Screenwriter + Star + Producer + Director = A Great Film
Jack Nicholson gives a brilliant performance in the film noir Chinatown (1974), which often appears in lists of the best movies ever made. Robert Towne's script is considered by many to be The Great American Screenplay and is frequently studied by aspiring screenwriters. Chinatown was nominated for 11 Academy Awards, and Towne won Best Original Screenplay. Nicholson was nominated for Best Actor, but the Academy chose to give the Oscar to Art Carney for Harry and Tonto.
The producer of Chinatown was Robert Evans when he was head of production at Paramount. Other famous films he produced include The Odd Couple, Rosemary's Baby, Love Story and The Godfather. Married and divorced seven times, with two of his ex-wives being Ali MacGraw and Phyllis George, Evans wrote a lively memoir titled The Kid Stays in the Picture, which was made into a movie.
Roman Polanski, whose best-known films include Rosemary's Baby and The Pianist, directed Chinatown. But Polanski's personal life has also made headlines. In 1969 his wife, actress Sharon Tate, was brutally murdered in the Hollywood Hills by followers of Charles Manson. In the late 1970s, Polanski pleaded guilty to having sex with an underage girl in Los Angeles, fled the United States and became a fugitive from American law enforcement.
The Chinatown Special Collector's Edition DVD provides 54 minutes of 2007 interviews with Towne, Nicholson, Polanski and Evans.
A Complicated Private Eye Yarn With Killer Dialogue
Chinatown's protagonist is a private detective named Jake Gittes (Nicholson), and he is in every scene. Jake is hired to investigate an extramarital affair, but soon finds himself caught up in a web of deceit and violence. The world he moves through is very confusing, and at one point he's warned, "You may think you know what you're dealing with, but believe me, you don't."
In the course of his investigation, Jake has his nose slit by goons, gets involved with a woman (Faye Dunaway) and meets a tycoon (John Huston) who explains he is respectable because he's old: "Politicians, ugly buildings and whores all get respectable if they last long enough."
Jake finally fights his way to an understanding of what he's dealing with, but by then it's too late. He is stunned that four people have died and a fifth faces a horrifying future. He set out to make things better, but only made them worse. Jake's final words in the film indicate that he at last realizes what he should have done: "As little as possible."
Although the last six minutes of the movie take place in Chinatown, the name represents more a state of mind than a location. For Jake, Chinatown is an enigmatic place where "you can't always tell what's going on." In the film's final minute, when Jake is appalled at how miserably everything has turned out, one of his operatives tries to help him come to terms with what has happened by saying, "Forget it, Jake. It's Chinatown."
Water and Real Estate in a City on the Edge of a Desert
Chinatown does a marvelous job of capturing the feel of old Los Angeles, and Towne based his screenplay in part on history. But he took artistic license in creating his work of fiction: he scrambled the facts so much it would require tenacious scholarly research to sort everything out. For example, the movie is set in 1937, yet some of the film's events are more like those that actually occurred two or three decades earlier.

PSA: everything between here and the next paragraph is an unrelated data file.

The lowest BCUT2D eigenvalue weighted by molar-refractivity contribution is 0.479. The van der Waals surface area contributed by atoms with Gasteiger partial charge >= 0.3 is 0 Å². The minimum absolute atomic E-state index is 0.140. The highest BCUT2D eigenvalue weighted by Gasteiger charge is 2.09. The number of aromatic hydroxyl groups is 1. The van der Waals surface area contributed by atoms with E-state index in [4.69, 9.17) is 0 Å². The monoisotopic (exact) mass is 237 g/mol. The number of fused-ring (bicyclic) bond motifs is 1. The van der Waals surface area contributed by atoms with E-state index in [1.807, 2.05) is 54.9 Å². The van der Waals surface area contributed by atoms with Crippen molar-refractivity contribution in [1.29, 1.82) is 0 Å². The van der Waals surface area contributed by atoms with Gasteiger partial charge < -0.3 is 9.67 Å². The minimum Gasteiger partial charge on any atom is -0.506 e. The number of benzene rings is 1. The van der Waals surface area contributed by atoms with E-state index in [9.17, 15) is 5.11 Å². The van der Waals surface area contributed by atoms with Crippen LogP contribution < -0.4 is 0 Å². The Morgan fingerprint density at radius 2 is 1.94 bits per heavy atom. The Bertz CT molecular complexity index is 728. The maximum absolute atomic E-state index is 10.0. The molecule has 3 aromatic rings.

In Chinatown, L.A. residents are manipulated into voting for a bond issue that will bring water from far away, but that water won't be used where the voters live. Instead, it will go to an unincorporated area just outside L.A. known in the movie as the Northwest Valley. Fat cats are buying up tracts in the Valley, and they will make big bucks when land values there skyrocket. Then the fat cats plan to make even more money by getting the L.A. city limits extended so that the Valley will end up inside them. Towne has a tycoon encapsulate this mind-boggling scheme by saying, "Either you bring the water to L.A., or you bring L.A. to the water."
The astonishing thing is that Towne based this part of his fictional tale on historical events that transpired in the early 1900s. It's essentially the real-life story of how most of the San Fernando Valley became part of the city of Los Angeles in 1915.
The Water Engineer Who Became an L.A. Celebrity
A key figure in the transformation of L.A. from a small, sleepy outpost to a sprawling, teeming metropolis was William Mulholland (1855-1935). A water engineer, he devoted himself for years to bringing into existence the extensive system of dams, reservoirs and aqueducts that supported L.A.'s rapid growth. His achievements gained him wide recognition, influence and financial success. There's a famous L.A. thoroughfare, Mulholland Drive, that bears his name.
In Chinatown, the relatively minor character Hollis Mulwray is a highly fictionalized version of Mulholland. But Towne presents the fictional Mulwray as a good man who always tries to do the right thing, while the real-life Mulholland was heavily involved in questionable activities that ultimately tarnished his reputation. The principal charge against Mulholland is that he turned the Owens Valley into a wasteland by draining all its water for use in the San Fernando Valley. But the tragedy of what happened to the Owens Valley and its residents lies outside the scope of Chinatown's story.
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